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Recently, The Karnataka High Court recently refused to quash criminal proceedings against NR Santhosh, political secretary to Chief Minister BS Yediyurappa, in a case of attempting to kidnap the advisor of BJP leader and current Panchayat Raj Minister KS Eshwarappa, when Eshwarappa was serving as Leader of Opposition.
Vinay, the complainant had told the court that Santhosh engaged nine persons to kidnap him to secure a CD, a pen drive and other materials.
Justice HP Sandesh, while dismissing the petition filed by Santhosh, referred to the decision, Gulam Sarbar vs State of Bihar, wherein the Supreme Court had observed that as criminal conspiracy is generally hatched in secrecy, it is difficult to obtain direct evidence. The offence can be proved by adducing circumstantial evidence or by necessary implication, the Supreme Court had said.
Placing reliance on the same, the High Court ruled that the matter needs trial since conspiracy has to be proved by collecting circumstantial evidence.
"Hence, it is clear that even though there was no direct evidence when the criminal conspiracy is alleged against this petitioner (Santosh), it is settled law that the same is generally hatched in secrecy and direct evidence is difficult to obtain or access. The criminal conspiracy has to be proved by collecting the material through the circumstantial evidence. Hence, it requires trial," the Court ruled.
On May 11, 2017, at around 4 pm, some miscreants attempted to kidnap Vinay in a car. When he raised an alarm, the miscreants pushed him out of the car and fled.
Subsequently, a case was registered after which, the police filed the charge sheet, for the offences punishable under Sections 143, 147, 323, 324, 365, 511, 331, 120B read with Section 149. When matter came up to the Sessions Court, the charge sheet named Santhosh as accused number one in the case.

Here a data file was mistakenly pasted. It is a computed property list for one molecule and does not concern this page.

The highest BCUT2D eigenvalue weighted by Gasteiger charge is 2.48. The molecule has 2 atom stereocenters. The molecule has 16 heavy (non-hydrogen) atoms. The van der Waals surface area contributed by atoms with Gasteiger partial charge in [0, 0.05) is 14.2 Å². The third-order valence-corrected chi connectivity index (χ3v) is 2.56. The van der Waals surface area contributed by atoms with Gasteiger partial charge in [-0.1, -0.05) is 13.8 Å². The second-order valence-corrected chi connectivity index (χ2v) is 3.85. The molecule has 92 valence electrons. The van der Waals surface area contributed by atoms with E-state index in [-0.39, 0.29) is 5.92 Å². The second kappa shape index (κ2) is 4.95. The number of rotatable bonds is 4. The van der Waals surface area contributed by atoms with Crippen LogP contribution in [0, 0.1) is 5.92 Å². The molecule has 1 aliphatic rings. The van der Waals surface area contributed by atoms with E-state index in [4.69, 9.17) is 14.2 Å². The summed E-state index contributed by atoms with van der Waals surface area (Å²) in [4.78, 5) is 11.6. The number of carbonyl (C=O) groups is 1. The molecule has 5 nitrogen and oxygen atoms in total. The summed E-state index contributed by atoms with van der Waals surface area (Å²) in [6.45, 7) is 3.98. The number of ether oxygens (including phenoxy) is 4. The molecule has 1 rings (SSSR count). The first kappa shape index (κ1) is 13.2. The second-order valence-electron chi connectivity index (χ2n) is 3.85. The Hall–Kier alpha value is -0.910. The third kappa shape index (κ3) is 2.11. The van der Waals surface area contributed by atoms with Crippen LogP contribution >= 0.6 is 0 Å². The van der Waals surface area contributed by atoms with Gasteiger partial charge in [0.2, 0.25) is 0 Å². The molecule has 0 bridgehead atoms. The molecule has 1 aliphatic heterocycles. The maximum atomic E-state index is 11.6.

Aggrieved by this, Santhosh filed a criminal petition before the Court seeking to quash the chargesheet and pending proceedings before the sessions court.
The counsel representing Santhosh contended that there is no material that he was involved in the offence and the trial court had issued the summons without application of mind.
Appearing before the court as party-in-person, Vinay argued that there was sufficient material to show that Santhosh had engaged the other accused to kidnap him. He said the alleged attempt to kidnap him was to secure a CD, a pen drive, laptop, and screenshots of a chat between them.
At the time of the incident, Santhosh was working as a private secretary to Yediyurappa, the Bench was told. He further alleged that Yediyurappa had written a letter to the investigating officer to refrain from taking any action against Santhosh.
Accused number three in the case Prashanth, who was a rowdy-sheeter, died under mysterious circumstances when Santhosh’s involvement surfaced, added Vinay.
After going through the rival submissions, the Bench opined that the petitioner's contention that the trial court had not applied its mind while issuing summons cannot be accepted.
"In the case on hand, the learned Magistrate has applied his mind and the order reflects specifically what are the offences are applicable thereto. He recorded his satisfaction with regard to the existence of prima facie case on the basis of specific allegations made in the charge sheet and also it is specific that he has perused the charge sheet, its enclosures and also other materials on record. When such being the case, the very contention of the learned counsel for the petitioner is that the learned Magistrate has not applied his mind, cannot be accepted."